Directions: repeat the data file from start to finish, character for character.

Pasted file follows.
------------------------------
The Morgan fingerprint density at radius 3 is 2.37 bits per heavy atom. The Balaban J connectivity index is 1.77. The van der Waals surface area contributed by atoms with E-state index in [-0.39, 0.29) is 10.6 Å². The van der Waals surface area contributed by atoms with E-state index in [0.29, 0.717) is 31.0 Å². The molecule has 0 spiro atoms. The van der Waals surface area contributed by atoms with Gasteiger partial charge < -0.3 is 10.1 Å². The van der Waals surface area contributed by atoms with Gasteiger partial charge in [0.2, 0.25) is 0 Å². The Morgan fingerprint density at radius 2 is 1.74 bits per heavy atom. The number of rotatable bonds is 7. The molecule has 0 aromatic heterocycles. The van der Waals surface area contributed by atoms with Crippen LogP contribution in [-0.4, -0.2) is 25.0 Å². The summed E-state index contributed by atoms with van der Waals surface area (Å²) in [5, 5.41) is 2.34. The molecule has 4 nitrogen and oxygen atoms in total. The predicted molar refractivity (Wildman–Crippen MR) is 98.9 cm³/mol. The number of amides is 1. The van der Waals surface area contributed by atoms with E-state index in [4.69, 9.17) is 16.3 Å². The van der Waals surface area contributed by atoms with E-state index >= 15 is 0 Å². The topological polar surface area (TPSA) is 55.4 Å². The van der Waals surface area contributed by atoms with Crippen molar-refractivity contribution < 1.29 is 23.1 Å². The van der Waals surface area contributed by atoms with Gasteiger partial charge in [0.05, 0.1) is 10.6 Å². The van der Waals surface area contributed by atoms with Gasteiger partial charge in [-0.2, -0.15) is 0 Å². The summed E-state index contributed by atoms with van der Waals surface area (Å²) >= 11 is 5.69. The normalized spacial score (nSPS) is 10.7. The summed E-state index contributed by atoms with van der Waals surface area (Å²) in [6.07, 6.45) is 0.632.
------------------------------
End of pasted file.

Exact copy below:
The Morgan fingerprint density at radius 3 is 2.37 bits per heavy atom. The Balaban J connectivity index is 1.77. The van der Waals surface area contributed by atoms with E-state index in [-0.39, 0.29) is 10.6 Å². The van der Waals surface area contributed by atoms with E-state index in [0.29, 0.717) is 31.0 Å². The molecule has 0 spiro atoms. The van der Waals surface area contributed by atoms with Gasteiger partial charge < -0.3 is 10.1 Å². The van der Waals surface area contributed by atoms with Gasteiger partial charge in [0.2, 0.25) is 0 Å². The Morgan fingerprint density at radius 2 is 1.74 bits per heavy atom. The number of rotatable bonds is 7. The molecule has 0 aromatic heterocycles. The van der Waals surface area contributed by atoms with Crippen LogP contribution in [-0.4, -0.2) is 25.0 Å². The summed E-state index contributed by atoms with van der Waals surface area (Å²) in [5, 5.41) is 2.34. The molecule has 4 nitrogen and oxygen atoms in total. The predicted molar refractivity (Wildman–Crippen MR) is 98.9 cm³/mol. The number of amides is 1. The van der Waals surface area contributed by atoms with E-state index in [4.69, 9.17) is 16.3 Å². The van der Waals surface area contributed by atoms with E-state index >= 15 is 0 Å². The topological polar surface area (TPSA) is 55.4 Å². The van der Waals surface area contributed by atoms with Crippen molar-refractivity contribution < 1.29 is 23.1 Å². The van der Waals surface area contributed by atoms with Gasteiger partial charge in [0.05, 0.1) is 10.6 Å². The van der Waals surface area contributed by atoms with Gasteiger partial charge in [-0.2, -0.15) is 0 Å². The summed E-state index contributed by atoms with van der Waals surface area (Å²) >= 11 is 5.69. The normalized spacial score (nSPS) is 10.7. The summed E-state index contributed by atoms with van der Waals surface area (Å²) in [6.07, 6.45) is 0.632.